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Dangling workers rescued from World Trade Center

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A partially collapsed scaffolding hangs from the 1 World Trade Center in New York, Wednesday, Nov. 12, 2014. A partially collapsed scaffolding hangs from the 1 World Trade Center in New York, Wednesday, Nov. 12, 2014.
This photo, from the Fire Dept. of New York Twitter page, shows a window washer's gondola as it hangs from 1 World Trade Center, in New York, Wednesday, Nov. 12, 2014. This photo, from the Fire Dept. of New York Twitter page, shows a window washer's gondola as it hangs from 1 World Trade Center, in New York, Wednesday, Nov. 12, 2014.
A partially collapsed scaffolding hangs from the 1 World Trade Center in New York, Wednesday, Nov. 12, 2014. A partially collapsed scaffolding hangs from the 1 World Trade Center in New York, Wednesday, Nov. 12, 2014.

NEW YORK (AP) — Two window washers were trapped on a dangling scaffold nearly 70 stories up the new 1 World Trade Center tower for nearly two hours on Wednesday before firefighters sawed through a thick double-paned window to reach them.

The dramatic rescue, coming a little more than a week after the nation's tallest building officially opened, was followed by throngs of New Yorkers on the ground and many more around the world watching on live TV.

It was unclear whether the scaffold had been used on the 1,776-foot, 104-story skyscraper before or whether anything about the building's design complicates working a scaffold there. Officials stressed that firefighters had trained for various emergencies at the tower, the centerpiece of the rebuilt World Trade Center.

The window washers, Juan Lizama and Juan Lopez, were working on the lower Manhattan building's south side at around 12:40 p.m. when one of the platform's four cables abruptly developed slack, Fire Commissioner Daniel Nigro said. The open-topped platform tilted sharply and swayed slightly in the wind between the 68th and 69th floors, he said.

"It suddenly went from horizontal to nearly vertical," he said.

Indeed, a fire department photo shot from inside the building shows the scaffold platform hanging precipitously, with the Statue of Liberty appearing tiny in the distance.

Officials haven't determined what caused the cable problem. The cables are controlled from the scaffold vehicle, the fire commissioner said.

About 100 firefighters rushed to the skyscraper, some of them lowering ropes from the roof so the workers could secure themselves and a two-way radio for them to communicate, Nigro said. The workers also were harnessed to the platform.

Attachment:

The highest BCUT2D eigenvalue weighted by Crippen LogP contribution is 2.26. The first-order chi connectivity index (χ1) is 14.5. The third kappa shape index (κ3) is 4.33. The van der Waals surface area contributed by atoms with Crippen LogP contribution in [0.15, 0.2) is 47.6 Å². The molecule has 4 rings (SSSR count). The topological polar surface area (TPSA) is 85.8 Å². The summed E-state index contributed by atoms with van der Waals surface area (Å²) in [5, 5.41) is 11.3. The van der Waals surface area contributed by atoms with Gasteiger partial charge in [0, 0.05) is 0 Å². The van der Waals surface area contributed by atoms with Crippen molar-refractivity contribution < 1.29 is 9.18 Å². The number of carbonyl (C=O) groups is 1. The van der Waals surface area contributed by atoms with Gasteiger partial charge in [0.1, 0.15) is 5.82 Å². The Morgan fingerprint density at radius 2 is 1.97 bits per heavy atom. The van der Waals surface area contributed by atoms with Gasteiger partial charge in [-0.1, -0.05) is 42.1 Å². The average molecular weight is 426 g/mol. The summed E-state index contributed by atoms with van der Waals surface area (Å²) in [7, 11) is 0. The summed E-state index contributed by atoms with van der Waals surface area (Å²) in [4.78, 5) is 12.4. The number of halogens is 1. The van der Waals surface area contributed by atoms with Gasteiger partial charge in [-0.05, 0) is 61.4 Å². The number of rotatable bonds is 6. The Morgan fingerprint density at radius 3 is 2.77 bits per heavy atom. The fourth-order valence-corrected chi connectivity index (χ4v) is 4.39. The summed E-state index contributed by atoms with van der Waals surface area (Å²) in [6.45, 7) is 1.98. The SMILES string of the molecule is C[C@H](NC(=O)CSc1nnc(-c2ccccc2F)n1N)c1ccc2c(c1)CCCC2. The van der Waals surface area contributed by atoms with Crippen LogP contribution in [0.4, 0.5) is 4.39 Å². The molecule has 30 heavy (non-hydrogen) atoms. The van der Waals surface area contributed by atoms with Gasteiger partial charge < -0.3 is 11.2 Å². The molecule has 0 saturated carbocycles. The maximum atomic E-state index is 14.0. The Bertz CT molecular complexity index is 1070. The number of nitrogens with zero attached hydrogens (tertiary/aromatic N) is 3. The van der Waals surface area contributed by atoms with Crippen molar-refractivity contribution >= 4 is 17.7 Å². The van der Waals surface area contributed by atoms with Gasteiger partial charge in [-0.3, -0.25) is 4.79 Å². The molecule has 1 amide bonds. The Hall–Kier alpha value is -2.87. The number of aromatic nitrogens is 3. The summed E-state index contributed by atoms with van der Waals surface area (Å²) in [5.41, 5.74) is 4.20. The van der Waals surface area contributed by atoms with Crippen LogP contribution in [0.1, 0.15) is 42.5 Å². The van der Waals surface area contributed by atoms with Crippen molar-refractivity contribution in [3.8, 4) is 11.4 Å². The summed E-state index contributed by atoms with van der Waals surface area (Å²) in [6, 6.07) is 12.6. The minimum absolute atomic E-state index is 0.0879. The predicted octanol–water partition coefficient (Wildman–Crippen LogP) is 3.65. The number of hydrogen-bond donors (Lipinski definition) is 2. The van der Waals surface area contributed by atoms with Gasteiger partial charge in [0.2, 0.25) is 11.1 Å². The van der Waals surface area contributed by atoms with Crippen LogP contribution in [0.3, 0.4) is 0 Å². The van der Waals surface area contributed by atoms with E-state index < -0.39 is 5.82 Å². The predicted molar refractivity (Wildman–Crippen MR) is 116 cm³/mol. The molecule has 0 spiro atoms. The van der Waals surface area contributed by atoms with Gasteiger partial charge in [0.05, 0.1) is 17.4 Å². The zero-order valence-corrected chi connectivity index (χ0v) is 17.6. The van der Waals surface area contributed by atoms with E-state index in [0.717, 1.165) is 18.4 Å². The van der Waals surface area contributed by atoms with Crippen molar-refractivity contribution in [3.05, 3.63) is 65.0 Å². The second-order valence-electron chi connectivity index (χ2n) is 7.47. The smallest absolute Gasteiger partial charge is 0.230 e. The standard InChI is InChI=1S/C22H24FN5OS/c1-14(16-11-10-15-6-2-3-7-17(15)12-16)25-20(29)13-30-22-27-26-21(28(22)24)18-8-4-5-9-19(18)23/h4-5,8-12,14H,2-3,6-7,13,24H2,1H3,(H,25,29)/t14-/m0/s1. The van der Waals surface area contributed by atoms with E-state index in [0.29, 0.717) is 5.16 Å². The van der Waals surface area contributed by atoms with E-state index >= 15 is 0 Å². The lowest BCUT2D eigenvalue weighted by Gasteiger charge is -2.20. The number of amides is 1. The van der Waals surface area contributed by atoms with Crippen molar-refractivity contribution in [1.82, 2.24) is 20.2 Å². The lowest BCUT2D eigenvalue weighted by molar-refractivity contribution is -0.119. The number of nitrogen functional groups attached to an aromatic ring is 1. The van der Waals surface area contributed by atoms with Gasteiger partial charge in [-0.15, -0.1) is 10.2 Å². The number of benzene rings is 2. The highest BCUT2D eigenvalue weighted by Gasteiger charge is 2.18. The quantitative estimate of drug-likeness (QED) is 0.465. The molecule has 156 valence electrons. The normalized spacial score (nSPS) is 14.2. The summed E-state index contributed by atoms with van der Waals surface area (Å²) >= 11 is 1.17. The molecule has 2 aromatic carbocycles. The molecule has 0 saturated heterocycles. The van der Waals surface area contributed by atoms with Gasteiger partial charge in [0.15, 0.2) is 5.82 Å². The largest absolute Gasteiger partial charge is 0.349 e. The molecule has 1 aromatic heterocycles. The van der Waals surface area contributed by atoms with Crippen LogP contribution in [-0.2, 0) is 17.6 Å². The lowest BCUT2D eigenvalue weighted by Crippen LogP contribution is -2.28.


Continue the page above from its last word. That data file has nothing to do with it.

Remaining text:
Firefighters first used diamond cutters to saw through part of a two-layered, inch-thick glass window on the 68th floor, which is still under construction. They shattered the thick glass in place, then carefully pulled the broken pieces into the building.

Firefighters also began inching another scaffold down the building as a backup rescue plan, but they were able to bring the workers to safety through the roughly 4-by-8-foot window hole by 2:30 p.m.

"It was a fairly straightforward operation," said Battalion Chief Joseph Jardin, who oversees the fire department's special operations.

Mayor Bill de Blasio praised rescuers for "great coordination."

Firefighters generally seek to cut out windows to make such rescues, but Nigro noted the trade center's thick glass: a double-paned inner layer and an outer pane.

"And, of course, they were 68 stories up," he said. "That presented a little bit more of a challenge."

Lizama and Lopez were checked out at a hospital and were released.

Their union, Service Employees International Union Local 32BJ, said it makes sure workers follow rigorous safety protocols.

"Workers are offered the training they need to be safe every day and in the event of an accident," President Hector Figueroa said in a statement.

During the rescue, people on the ground were moved back in case glass began flying. Office workers and construction workers streamed onto a nearby street, their necks craning to watch the scaffold as it waved in the wind.

"It's horrific," insurance worker Lisa Cogliano said.

Window washer Ramon Castro, who stood with the onlookers before the rescue, said he hoped the workers were able to stay calm.

"When you start panicking, it makes things worse," he said, adding that he had encountered dangerous situations on the 22nd and 25th floors of other buildings. "You have to say your prayers. You have to use your experience."

The silvery skyscraper, which rose from the ashes of the Sept. 11, 2001, terror attack, reopened last week to 175 employees of magazine publisher Conde Nast. About 3,000 more Conde Nast employees are expected to move in by early next year, eventually occupying 25 floors of the $3.9 billion tower.

Steps away from the new tower are two memorial fountains built on the footprints of the decimated twin towers, a reminder of the more than 2,700 people who died in the Sept. 11 attack.

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Associated Press writers Kiley Armstrong, Deepti Hajela and Jennifer Peltz contributed to this report.

Copyright 2014 The Associated Press. All rights reserved. This material may not be published, broadcast, rewritten or redistributed.

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